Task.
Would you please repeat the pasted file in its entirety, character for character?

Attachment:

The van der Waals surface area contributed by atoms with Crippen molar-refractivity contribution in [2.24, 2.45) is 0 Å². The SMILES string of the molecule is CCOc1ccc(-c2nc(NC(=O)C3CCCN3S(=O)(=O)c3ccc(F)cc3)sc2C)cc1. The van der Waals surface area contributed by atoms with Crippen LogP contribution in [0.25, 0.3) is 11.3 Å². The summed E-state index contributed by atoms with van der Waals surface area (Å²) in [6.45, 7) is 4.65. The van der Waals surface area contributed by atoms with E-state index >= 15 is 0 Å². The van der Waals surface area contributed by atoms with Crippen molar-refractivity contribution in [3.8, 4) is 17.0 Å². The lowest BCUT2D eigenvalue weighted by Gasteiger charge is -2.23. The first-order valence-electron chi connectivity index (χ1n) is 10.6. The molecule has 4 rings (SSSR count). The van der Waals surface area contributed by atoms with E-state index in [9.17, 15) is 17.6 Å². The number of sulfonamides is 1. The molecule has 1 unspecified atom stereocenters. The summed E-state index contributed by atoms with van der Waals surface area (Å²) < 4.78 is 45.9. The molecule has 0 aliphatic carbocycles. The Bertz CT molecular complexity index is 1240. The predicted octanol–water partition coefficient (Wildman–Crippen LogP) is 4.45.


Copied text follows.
The van der Waals surface area contributed by atoms with Crippen molar-refractivity contribution in [2.24, 2.45) is 0 Å². The SMILES string of the molecule is CCOc1ccc(-c2nc(NC(=O)C3CCCN3S(=O)(=O)c3ccc(F)cc3)sc2C)cc1. The van der Waals surface area contributed by atoms with Crippen LogP contribution in [0.25, 0.3) is 11.3 Å². The summed E-state index contributed by atoms with van der Waals surface area (Å²) in [6.45, 7) is 4.65. The van der Waals surface area contributed by atoms with E-state index >= 15 is 0 Å². The van der Waals surface area contributed by atoms with Crippen molar-refractivity contribution in [3.8, 4) is 17.0 Å². The lowest BCUT2D eigenvalue weighted by Gasteiger charge is -2.23. The first-order valence-electron chi connectivity index (χ1n) is 10.6. The molecule has 4 rings (SSSR count). The van der Waals surface area contributed by atoms with E-state index in [9.17, 15) is 17.6 Å². The number of sulfonamides is 1. The molecule has 1 unspecified atom stereocenters. The summed E-state index contributed by atoms with van der Waals surface area (Å²) < 4.78 is 45.9. The molecule has 0 aliphatic carbocycles. The Bertz CT molecular complexity index is 1240. The predicted octanol–water partition coefficient (Wildman–Crippen LogP) is 4.45.